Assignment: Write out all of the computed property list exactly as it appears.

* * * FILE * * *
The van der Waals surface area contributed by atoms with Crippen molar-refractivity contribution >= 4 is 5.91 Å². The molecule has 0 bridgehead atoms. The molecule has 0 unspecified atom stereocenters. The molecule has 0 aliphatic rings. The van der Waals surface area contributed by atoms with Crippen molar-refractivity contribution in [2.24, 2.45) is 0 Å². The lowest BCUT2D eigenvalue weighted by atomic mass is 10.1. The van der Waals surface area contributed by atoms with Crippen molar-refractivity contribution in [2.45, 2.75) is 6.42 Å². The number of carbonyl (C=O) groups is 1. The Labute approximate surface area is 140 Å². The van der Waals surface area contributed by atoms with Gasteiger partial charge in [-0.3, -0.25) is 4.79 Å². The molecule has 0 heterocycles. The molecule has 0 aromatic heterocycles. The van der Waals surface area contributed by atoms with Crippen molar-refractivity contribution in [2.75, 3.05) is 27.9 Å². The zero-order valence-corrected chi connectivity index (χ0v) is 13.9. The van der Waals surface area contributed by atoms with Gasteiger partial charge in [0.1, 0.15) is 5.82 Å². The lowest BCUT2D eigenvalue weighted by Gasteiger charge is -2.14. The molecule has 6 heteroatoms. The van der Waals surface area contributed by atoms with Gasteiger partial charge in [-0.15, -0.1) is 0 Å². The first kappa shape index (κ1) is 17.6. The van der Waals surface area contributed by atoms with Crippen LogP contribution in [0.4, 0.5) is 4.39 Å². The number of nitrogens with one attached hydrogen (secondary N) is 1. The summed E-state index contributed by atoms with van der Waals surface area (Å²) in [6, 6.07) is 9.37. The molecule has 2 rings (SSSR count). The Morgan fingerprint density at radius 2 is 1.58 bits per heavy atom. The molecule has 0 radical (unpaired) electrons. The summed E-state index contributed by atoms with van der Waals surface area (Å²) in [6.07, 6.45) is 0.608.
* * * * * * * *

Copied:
The van der Waals surface area contributed by atoms with Crippen molar-refractivity contribution >= 4 is 5.91 Å². The molecule has 0 bridgehead atoms. The molecule has 0 unspecified atom stereocenters. The molecule has 0 aliphatic rings. The van der Waals surface area contributed by atoms with Crippen molar-refractivity contribution in [2.24, 2.45) is 0 Å². The lowest BCUT2D eigenvalue weighted by atomic mass is 10.1. The van der Waals surface area contributed by atoms with Crippen molar-refractivity contribution in [2.45, 2.75) is 6.42 Å². The number of carbonyl (C=O) groups is 1. The Labute approximate surface area is 140 Å². The van der Waals surface area contributed by atoms with Gasteiger partial charge in [-0.3, -0.25) is 4.79 Å². The molecule has 0 heterocycles. The molecule has 0 aromatic heterocycles. The van der Waals surface area contributed by atoms with Crippen molar-refractivity contribution in [2.75, 3.05) is 27.9 Å². The zero-order valence-corrected chi connectivity index (χ0v) is 13.9. The van der Waals surface area contributed by atoms with Gasteiger partial charge in [0.1, 0.15) is 5.82 Å². The lowest BCUT2D eigenvalue weighted by Gasteiger charge is -2.14. The molecule has 6 heteroatoms. The van der Waals surface area contributed by atoms with Gasteiger partial charge in [-0.15, -0.1) is 0 Å². The first kappa shape index (κ1) is 17.6. The van der Waals surface area contributed by atoms with Crippen LogP contribution in [0.4, 0.5) is 4.39 Å². The number of nitrogens with one attached hydrogen (secondary N) is 1. The summed E-state index contributed by atoms with van der Waals surface area (Å²) in [6, 6.07) is 9.37. The molecule has 2 rings (SSSR count). The Morgan fingerprint density at radius 2 is 1.58 bits per heavy atom. The molecule has 0 radical (unpaired) electrons. The summed E-state index contributed by atoms with van der Waals surface area (Å²) in [6.07, 6.45) is 0.608.